Updated: Aug 1
Before I started investing time in cozy hobbies, I thought I was practicing self-care right. I would take a hot bath after a hard day and treat myself to Starbucks and boba. I put time into a skincare routine and all the things labeled as 'self-care': expensive skincare, tea, binge-worthy Netflix shows, and bath bombs. But to be honest, the meltdowns kept coming. Practicing 'self-care' wasn't helping with my anxious thoughts, insecurity-driven meltdowns, and the everyone-looks-so-fulfilled-and-why-didn't-I-go-to-grad-school-or-take-a-gap-year-to-travel-breakdowns.
I think 'self-care' has become such a universal term, and such a marketable term, that the real meaning has been lost. Please stick with me for a mini psychology lesson to explain why 'self-care' that is marketed to us isn't really helping us feel better.
Below is Maslow's hierarchy of needs, a psychological theory that categorizes what motivates us. As humans evolved, and it became easier to fulfill our basic needs like food and rest, we were able to higher purposes like philosophy and art.
The reason why 'self-care' as it is marketed to us isn't improving our mental health is because it's fulfilling only our basic needs, and not our self-fulfillment needs.
If you're where I was and your self-care routine consists of tidying up your space, eating enough food, hydrating, and bathing, it's not reaching higher levels of fulfillment like esteem and creativity. Unfortunately, we can't bathe ourselves to happiness.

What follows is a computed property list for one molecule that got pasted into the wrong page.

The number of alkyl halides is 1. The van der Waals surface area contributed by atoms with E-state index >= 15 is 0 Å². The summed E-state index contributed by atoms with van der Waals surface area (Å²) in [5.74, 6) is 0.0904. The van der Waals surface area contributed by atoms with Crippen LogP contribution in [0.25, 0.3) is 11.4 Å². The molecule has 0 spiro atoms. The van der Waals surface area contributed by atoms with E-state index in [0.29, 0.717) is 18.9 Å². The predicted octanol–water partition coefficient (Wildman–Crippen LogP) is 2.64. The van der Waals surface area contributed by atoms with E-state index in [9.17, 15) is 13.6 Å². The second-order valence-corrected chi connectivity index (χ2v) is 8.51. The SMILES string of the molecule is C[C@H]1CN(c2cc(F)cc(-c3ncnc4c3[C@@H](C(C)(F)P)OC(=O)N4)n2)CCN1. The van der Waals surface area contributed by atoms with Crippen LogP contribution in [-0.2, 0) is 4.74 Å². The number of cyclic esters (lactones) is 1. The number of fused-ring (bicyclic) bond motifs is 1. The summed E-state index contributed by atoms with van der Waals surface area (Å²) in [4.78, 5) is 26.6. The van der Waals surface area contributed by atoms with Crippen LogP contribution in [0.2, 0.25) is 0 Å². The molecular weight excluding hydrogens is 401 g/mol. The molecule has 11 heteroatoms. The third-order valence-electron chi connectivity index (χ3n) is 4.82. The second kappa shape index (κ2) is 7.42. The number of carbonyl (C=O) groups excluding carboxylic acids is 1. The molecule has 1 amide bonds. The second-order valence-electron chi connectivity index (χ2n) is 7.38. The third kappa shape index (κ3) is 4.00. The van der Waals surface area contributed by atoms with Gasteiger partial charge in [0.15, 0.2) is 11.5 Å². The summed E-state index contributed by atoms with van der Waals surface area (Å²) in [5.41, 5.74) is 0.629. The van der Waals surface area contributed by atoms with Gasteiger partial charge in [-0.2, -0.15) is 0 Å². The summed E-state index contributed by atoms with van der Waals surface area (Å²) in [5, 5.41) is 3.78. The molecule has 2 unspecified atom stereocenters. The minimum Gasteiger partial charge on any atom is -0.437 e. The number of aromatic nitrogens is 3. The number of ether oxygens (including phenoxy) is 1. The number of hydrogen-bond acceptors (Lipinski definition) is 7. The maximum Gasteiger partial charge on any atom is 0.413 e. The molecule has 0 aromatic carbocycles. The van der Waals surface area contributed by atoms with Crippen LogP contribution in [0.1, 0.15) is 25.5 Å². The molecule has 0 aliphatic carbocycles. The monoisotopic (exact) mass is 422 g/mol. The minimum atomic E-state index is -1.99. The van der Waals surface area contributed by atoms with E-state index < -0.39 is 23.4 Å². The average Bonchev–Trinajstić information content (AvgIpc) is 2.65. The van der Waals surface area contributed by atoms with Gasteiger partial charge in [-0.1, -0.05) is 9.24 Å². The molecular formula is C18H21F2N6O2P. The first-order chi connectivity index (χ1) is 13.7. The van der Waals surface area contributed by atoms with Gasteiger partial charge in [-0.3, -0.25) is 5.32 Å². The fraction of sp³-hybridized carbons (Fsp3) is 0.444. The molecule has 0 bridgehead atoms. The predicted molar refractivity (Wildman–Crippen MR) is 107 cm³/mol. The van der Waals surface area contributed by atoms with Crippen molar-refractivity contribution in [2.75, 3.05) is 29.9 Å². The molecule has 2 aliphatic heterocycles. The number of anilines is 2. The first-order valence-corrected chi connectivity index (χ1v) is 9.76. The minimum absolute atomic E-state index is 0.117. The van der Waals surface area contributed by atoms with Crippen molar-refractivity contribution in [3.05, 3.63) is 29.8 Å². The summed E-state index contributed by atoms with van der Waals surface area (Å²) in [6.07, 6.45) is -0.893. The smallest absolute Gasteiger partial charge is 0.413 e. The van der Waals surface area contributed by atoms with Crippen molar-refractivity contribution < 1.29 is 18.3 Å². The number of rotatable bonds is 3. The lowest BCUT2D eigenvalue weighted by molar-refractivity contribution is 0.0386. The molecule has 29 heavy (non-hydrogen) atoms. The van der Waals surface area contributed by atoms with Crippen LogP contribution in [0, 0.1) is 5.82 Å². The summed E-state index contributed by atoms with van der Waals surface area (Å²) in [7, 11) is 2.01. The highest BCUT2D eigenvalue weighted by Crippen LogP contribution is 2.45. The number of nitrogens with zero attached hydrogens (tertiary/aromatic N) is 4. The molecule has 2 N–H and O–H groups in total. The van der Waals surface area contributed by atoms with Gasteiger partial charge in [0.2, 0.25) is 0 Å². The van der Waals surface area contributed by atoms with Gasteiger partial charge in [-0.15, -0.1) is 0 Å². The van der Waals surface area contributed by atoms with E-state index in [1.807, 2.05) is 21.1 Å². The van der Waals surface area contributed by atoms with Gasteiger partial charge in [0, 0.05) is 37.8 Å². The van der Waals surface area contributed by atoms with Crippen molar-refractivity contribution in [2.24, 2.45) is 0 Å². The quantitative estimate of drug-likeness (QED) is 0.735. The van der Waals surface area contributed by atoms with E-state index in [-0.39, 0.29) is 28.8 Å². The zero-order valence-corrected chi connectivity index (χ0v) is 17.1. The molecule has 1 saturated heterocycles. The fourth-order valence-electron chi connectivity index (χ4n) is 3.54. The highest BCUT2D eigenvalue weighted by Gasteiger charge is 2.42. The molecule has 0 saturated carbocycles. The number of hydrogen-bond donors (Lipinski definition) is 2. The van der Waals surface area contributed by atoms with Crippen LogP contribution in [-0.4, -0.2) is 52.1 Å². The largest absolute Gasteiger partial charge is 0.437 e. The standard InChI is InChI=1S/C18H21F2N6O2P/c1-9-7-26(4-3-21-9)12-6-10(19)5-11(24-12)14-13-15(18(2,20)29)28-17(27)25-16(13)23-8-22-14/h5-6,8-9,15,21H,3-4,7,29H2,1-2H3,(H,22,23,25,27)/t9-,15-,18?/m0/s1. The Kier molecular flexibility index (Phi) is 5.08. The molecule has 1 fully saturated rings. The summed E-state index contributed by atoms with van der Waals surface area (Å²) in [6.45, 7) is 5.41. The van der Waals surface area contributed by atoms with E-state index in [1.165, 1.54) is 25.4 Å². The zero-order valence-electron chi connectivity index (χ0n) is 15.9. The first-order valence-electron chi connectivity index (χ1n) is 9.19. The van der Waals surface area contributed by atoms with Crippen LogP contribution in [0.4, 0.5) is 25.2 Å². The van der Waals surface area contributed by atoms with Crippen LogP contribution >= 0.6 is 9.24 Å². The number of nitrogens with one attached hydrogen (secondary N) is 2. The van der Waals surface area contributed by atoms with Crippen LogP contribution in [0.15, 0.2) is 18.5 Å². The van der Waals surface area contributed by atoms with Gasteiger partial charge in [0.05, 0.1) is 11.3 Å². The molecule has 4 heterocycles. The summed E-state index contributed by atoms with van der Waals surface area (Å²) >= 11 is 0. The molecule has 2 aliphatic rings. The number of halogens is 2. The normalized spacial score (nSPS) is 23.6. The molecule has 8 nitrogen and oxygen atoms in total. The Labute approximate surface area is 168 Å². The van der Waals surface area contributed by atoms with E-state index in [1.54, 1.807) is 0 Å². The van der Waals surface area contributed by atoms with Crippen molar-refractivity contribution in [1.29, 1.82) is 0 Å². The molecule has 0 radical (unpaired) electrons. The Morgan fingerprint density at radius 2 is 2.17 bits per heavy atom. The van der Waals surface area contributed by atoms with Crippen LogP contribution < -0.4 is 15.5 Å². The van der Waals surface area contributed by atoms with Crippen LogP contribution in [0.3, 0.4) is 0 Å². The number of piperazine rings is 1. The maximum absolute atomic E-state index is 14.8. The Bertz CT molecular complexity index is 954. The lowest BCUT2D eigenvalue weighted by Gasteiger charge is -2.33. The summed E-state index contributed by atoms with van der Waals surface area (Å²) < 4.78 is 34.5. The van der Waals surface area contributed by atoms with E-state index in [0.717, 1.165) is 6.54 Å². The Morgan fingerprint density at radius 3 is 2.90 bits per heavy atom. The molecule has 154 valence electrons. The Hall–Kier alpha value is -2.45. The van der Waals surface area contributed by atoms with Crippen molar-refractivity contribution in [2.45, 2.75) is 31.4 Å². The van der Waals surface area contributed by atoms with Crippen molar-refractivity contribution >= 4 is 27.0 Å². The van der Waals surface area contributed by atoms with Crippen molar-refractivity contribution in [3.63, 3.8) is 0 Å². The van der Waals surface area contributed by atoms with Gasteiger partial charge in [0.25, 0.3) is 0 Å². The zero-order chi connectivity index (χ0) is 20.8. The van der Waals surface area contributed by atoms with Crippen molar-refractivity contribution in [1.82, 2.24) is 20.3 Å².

But - you can't reach that fulfilled feeling without taking basic care of yourself. Like the pyramid suggests, you need to satisfy your basic needs like food and rest before you can give your energy to the activities that give your life meaning. What I'm saying is that taking basic care of yourself isn't enough.
If the only time you are carving out for yourself during the day is to satisfy your basic needs, you are still going to feel burnt out. You are still going to wonder why you feel so unfulfilled and empty at the end of the day.
Products that are labeled as 'self-care' like bath bombs, skincare, and labeled water bottles are only satisfying your basic needs. Although your basic needs are important to meet every day, meeting them isn't enough to improve your self-esteem and feelings of fulfillment.
I started feeling better when I began investing time into cozy hobbies like painting, video games, and gardening because it gives me a sense of accomplishment. There are other benefits to cozy hobbies too, like mindfulness and inner child healing. These are all reasons why you need to carve out more time for yourself and stop romanticizing giving yourself the bare minimum. We are all worth so much more than that.
If you want to invest time into cozy hobbies but don't know where to start, visit the page below to get started! And follow me on social media at @sarahscozylife.